"That's the one day we're all here and when we have our new in-house vet come in for the day, and check all the dogs over," Mr Murrell said.

"It's also the day we [usually] have to put some down.

"We do a barbecue, we look after each other...but I often go and have a teary. Everyone deals with it in their own way."

Investigations into dog attacks could also drag on, with trauma on both sides and bonds often developing between rangers and dogs.

"I've seen some horrendous attacks in the last 12, 18 months.

"Every investigation [for us] is like a murder case now."

Investigator Michelle Corlett agreed the job was similar to her previous career in the police force.

"You're still a first response officer, you're still taking statements and photographing evidence and even looking at blood splatters," she said.

"And you have to tick all the boxes because you're taking someone's dog away, that's a very emotional thing."

Greeting dogs by name in their kennels, Mr Murrell said the "feel good stories" were more than worth it.

Rehoming rates were now at about 90 per cent, he said, and almost all lost dogs found their way home thanks to "exhaustive" detective work from the team.

Right now, it's still January and more and more dogs are coming in to the 55-kennel facility lost or abandoned as people go away.

But there's also an overflow of seized dogs. "Do not walk" signs have been placed on their kennels, so the 150-strong volunteer pool who come in to walk the general population dogs each day won't approach them.

Yet, after a "horror" year for attacks in the capital, the rangers say they can finally see light at the end of the tunnel. Eight new staff are coming on board next month, in a government funding hit that will also see more kennels built at the pound and two more trucks on the road.

DAS director Stephen Algeria said the extra resources will mean the team can focus on education and prevention as well as dog attack investigations, which have been sharply on the rise in recent years.

"We've looked at international examples like Calgary in Canada where they've reduced their dog attacks over a 20 year period by about 70 per cent, and we've seen it's not an instant fix, it's a cultural change," Mr Algeria said.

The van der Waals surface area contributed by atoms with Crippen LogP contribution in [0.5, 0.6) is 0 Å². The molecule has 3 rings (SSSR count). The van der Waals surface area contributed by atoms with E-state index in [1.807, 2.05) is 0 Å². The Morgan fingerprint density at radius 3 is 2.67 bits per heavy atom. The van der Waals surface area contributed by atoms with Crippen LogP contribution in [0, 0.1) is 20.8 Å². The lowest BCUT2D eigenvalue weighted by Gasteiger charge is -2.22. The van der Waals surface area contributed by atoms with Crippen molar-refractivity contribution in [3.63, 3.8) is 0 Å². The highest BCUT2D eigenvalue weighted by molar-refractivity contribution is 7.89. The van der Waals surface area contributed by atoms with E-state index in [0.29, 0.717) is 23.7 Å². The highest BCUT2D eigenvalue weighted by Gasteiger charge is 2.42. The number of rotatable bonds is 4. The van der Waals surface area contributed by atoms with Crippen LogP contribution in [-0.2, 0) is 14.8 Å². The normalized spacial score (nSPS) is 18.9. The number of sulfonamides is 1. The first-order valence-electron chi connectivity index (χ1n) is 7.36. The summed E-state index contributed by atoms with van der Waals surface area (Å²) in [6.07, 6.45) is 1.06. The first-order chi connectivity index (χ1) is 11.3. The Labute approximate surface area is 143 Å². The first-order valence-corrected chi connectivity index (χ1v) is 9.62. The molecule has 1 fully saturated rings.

"But there is a solution, we know what it is now....We want to be a world leader in this."

For 30 years, Mr Murrell said DAS had operated out of the same facility with the same number of rangers, while Canberra's population had exploded.

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Set to move into an education role within DAS later this year, he said the team finally had the resources to "break the cycle" that saw dogs end their days at Mugga Way.

"We can fix this, we can make this right."

The team's top tips to keep you and your dog safe:

  • Pick the right breed for your circumstances - Great Danes don't suit apartments
  • Register your dog and make sure they are micro-chipped, de-sexed, vaccinated etc.
  • Socialise your dog early on with both people and other dogs, whether that's popping the puppy under your arm while you're doing the shopping or taking them to a friend's house
  • Keep your dog occupied during the day with toys and treats that take time to eat (think chicken necks and cones filled with meat)
  • Keep your dog on a leash
  • And, the best tip of all, spend lots of time with them

Sherryn Groch is a reporter for The Canberra Times, with a special interest in education and social affairs